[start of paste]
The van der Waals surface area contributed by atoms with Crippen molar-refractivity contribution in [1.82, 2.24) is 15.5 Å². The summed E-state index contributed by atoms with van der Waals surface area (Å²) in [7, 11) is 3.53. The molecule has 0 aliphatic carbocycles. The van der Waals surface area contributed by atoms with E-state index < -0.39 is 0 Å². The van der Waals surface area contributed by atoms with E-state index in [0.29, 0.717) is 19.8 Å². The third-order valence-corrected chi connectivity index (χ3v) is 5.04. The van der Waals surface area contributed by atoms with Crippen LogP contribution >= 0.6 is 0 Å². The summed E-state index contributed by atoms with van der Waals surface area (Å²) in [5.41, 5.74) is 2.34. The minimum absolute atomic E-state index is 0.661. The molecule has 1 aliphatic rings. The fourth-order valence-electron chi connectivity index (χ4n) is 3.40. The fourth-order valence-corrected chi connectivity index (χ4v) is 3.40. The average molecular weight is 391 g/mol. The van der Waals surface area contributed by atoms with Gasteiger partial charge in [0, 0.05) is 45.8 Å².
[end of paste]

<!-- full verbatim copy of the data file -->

The van der Waals surface area contributed by atoms with Crippen molar-refractivity contribution in [1.82, 2.24) is 15.5 Å². The summed E-state index contributed by atoms with van der Waals surface area (Å²) in [7, 11) is 3.53. The molecule has 0 aliphatic carbocycles. The van der Waals surface area contributed by atoms with E-state index < -0.39 is 0 Å². The van der Waals surface area contributed by atoms with E-state index in [0.29, 0.717) is 19.8 Å². The third-order valence-corrected chi connectivity index (χ3v) is 5.04. The van der Waals surface area contributed by atoms with Crippen LogP contribution >= 0.6 is 0 Å². The summed E-state index contributed by atoms with van der Waals surface area (Å²) in [5.41, 5.74) is 2.34. The minimum absolute atomic E-state index is 0.661. The molecule has 1 aliphatic rings. The fourth-order valence-electron chi connectivity index (χ4n) is 3.40. The fourth-order valence-corrected chi connectivity index (χ4v) is 3.40. The average molecular weight is 391 g/mol. The van der Waals surface area contributed by atoms with Gasteiger partial charge in [0, 0.05) is 45.8 Å².